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Understanding Bridge Rounds

Understanding Bridge Rounds

When a company needs additional financing in between more formal funding rounds, they may choose to employ a bridge round to keep operations running smoothly. In this blog, we will cover what bridge rounds are, how they are structured, and what key considerations should investors keep in mind when choosing to invest in a bridge round.

What is a Bridge Round?

A bridge round is interim financing used to help fund operations between larger financing rounds. Sometimes known as a bridge loan, these rounds are typically smaller in size than other financing rounds and are usually comprised of debt. There are a few reasons why companies may choose to utilize a bridge round, both positive and negative.

One reason a company may elect for a bridge round is that they need additional capital to maintain accelerated growth; perhaps they need to expand operations immediately to accommodate an increased demand for their products or services. Another reason a company may choose a bridge round is to hit certain milestones before their next full financing round. Achieving these milestones may bolster valuation in advance of a financing round.

A company may also elect to employ a bridge round in the event it is running out of cash. The company may have not yet reached desired traction or need additional funds to continue operations. For example, Robinhood employed a $1B bridge round in January 2021 in an emergency capital infusion, six months prior to their IPO[1]. This situation can assign a negative connotation towards bridge rounds, as it may serve as an indicator to investors that the company is not stable. While this scenario may be brought on by changing market conditions, it can sometimes be an indicator of poor cash management.

Structuring a Bridge Round

Bridge rounds are often structured as convertible debt, but can also be structured as preferred shares and in rare cases, a combination of equity and debt. Typically targeted at existing investors, bridge rounds are commonly structured by the issuer or a financial institution.

When structuring a bridge round as convertible debt, the company will set either a valuation cap or a discount rate. The valuation cap is often based upon the post-money valuation of previous rounds.

If the issuer chooses to structure the bridge round as preferred shares, the bridge round will typically follow similar terms as their last priced round.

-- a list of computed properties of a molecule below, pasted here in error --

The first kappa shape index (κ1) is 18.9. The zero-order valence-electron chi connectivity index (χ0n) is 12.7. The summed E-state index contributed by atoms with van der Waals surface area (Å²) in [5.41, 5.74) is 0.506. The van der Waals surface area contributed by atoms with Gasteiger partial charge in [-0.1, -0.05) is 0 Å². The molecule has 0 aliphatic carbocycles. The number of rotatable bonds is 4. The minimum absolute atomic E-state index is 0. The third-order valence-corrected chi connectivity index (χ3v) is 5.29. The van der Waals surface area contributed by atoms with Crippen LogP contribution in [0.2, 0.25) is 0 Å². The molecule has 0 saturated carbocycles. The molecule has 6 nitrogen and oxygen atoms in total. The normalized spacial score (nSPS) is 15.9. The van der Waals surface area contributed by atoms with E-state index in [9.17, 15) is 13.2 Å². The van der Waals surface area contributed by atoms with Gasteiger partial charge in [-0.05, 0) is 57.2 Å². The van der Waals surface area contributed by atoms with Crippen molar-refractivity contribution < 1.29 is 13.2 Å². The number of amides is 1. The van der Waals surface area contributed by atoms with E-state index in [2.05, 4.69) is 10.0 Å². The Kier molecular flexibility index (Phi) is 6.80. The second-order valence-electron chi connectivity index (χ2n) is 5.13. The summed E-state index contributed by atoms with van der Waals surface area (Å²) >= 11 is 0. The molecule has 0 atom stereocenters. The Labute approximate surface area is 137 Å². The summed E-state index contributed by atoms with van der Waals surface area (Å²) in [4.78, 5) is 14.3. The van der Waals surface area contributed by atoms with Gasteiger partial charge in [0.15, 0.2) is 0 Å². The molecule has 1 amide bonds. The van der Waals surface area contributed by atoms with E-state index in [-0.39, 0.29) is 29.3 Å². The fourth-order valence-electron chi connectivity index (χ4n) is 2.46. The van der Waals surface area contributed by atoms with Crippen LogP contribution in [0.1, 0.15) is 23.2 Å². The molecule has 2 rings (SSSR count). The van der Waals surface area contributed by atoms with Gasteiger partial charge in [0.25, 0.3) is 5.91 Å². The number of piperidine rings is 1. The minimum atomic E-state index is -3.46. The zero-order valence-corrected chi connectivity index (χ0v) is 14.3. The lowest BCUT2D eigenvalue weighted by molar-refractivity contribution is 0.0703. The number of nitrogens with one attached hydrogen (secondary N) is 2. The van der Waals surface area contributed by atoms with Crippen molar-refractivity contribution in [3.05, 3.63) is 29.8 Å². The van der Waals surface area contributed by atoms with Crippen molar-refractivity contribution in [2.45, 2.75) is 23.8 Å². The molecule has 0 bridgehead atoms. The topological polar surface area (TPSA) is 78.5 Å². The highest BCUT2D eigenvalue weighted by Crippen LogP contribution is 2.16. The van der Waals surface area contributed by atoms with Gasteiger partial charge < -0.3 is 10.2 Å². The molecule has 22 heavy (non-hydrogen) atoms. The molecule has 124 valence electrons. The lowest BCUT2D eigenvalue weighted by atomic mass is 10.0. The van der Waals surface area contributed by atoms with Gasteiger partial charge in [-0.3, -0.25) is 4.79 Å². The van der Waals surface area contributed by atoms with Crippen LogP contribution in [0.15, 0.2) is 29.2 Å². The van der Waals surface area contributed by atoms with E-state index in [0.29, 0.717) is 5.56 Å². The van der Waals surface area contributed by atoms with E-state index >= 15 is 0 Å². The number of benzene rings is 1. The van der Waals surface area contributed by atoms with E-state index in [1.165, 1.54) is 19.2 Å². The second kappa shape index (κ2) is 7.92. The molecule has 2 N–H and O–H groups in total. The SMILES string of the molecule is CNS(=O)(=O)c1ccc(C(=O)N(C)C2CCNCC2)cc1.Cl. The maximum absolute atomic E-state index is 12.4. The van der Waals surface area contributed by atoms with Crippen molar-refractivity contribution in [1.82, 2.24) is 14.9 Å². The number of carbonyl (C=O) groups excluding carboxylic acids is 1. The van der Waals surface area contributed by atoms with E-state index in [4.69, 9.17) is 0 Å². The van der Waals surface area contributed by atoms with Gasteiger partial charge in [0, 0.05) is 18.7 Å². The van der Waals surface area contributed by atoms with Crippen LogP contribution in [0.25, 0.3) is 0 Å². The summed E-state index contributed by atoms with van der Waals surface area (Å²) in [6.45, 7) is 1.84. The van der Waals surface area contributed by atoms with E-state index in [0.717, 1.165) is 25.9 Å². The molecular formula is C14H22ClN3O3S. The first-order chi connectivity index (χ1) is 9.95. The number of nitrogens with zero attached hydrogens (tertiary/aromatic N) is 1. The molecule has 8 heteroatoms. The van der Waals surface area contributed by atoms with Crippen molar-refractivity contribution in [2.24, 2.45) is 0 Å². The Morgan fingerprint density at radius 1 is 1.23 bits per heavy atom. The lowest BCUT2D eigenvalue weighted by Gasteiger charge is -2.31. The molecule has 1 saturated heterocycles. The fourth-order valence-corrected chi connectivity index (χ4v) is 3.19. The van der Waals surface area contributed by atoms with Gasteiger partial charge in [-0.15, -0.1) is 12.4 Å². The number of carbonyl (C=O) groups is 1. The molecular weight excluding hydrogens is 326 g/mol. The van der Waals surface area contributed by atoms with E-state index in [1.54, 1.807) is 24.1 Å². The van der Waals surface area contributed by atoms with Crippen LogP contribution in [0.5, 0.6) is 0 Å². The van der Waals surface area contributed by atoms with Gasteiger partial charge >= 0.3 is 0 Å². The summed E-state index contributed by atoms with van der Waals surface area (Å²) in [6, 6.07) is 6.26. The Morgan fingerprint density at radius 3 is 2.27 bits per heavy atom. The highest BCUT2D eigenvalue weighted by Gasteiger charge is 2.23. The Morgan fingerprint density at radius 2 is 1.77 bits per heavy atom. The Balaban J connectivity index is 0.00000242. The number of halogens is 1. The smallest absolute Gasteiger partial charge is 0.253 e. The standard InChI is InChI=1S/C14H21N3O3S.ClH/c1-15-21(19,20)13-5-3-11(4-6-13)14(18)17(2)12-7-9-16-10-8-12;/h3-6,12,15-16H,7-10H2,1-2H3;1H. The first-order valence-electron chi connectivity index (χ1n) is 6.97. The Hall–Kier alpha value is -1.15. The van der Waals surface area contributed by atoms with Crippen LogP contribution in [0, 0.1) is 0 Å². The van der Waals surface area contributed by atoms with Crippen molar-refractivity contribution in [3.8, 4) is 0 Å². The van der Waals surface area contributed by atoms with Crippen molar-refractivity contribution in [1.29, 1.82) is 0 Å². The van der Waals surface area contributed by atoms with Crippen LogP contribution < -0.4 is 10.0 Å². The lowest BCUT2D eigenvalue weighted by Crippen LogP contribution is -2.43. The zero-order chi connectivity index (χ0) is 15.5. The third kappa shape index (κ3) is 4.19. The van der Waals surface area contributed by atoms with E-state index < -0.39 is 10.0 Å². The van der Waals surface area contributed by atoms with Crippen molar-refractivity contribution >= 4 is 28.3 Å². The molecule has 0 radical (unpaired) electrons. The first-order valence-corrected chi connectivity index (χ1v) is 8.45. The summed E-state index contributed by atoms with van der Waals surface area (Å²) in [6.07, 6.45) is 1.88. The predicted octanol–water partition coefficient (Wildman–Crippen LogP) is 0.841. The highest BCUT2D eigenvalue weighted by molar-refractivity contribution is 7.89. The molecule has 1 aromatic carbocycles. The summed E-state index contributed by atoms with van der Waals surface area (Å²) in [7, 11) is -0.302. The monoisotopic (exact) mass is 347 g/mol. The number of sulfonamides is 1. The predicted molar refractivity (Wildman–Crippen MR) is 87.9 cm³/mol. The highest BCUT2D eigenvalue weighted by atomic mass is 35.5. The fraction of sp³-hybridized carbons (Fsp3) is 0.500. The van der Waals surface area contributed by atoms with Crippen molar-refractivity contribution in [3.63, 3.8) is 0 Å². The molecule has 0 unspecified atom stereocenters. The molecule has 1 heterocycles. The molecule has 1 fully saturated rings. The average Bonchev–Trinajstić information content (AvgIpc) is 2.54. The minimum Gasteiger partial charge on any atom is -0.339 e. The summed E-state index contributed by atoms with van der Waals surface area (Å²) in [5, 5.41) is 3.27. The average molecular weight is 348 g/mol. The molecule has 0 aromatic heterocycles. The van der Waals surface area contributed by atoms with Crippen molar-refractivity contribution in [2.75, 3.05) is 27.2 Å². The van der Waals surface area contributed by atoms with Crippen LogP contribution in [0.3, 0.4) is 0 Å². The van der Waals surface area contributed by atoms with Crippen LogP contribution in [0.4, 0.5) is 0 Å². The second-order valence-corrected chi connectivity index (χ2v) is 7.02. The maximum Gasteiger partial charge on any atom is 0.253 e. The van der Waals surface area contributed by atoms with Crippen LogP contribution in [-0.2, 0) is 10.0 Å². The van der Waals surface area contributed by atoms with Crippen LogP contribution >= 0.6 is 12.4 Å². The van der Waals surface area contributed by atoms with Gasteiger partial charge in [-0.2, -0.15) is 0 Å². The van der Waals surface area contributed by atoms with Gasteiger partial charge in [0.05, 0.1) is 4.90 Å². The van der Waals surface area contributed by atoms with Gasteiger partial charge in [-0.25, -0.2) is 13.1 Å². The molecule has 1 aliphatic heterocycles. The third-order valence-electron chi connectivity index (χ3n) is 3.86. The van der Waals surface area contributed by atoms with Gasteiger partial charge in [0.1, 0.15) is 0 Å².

Key Considerations

Bridge rounds may sometimes carry a negative connotation, however, it is important to understand some key considerations about bridge rounds.

Founders should be prepared to adequately explain the reasoning for a bridge round when approaching investors and may also need to be prepared to make sacrifices. For example, SaaStr founder Jason Lemkin forwent a year’s salary[2].

When determining whether to invest in a bridge round, investors should ask questions such as:

  • Has the founder provided timely updates on their progress and financial situation?
  • Is there an urgent need for funding? Why?
  • Are other existing and new investors joining in on the round?
  • How likely is the company to succeed after receiving capital from the bridge round?

Bridge rounds are not always the most ideal way to raise capital, especially if there is an urgent need for interim funding but can sometimes be a necessary evil to accommodate growth, help issuers reach certain milestones, and sustain operations.


[1] https://www.reuters.com/article/us-retail-trading-robinhood/robinhood-raises-1-billion-of-fresh-funding-from-existing-investors-idUSKBN29X2ZN?il=0&utm_medium=Social&utm_source=twitter

[2] https://www.saastr.com/how-bridge-rounds-work-in-venture-capital-messy-full-of-drama-and-not-without-high-risk/


The information presented here is for general informational purposes only and is not intended to be, nor should it be construed or used as, comprehensive offering documentation for any security, investment, tax or legal advice, a recommendation, or an offer to sell, or a solicitation of an offer to buy, an interest, directly or indirectly, in any company. Investing in both early-stage and later-stage companies carries a high degree of risk. A loss of an investor’s entire investment is possible, and no profit may be realized. Investors should be aware that these types of investments are illiquid and should anticipate holding until an exit occurs.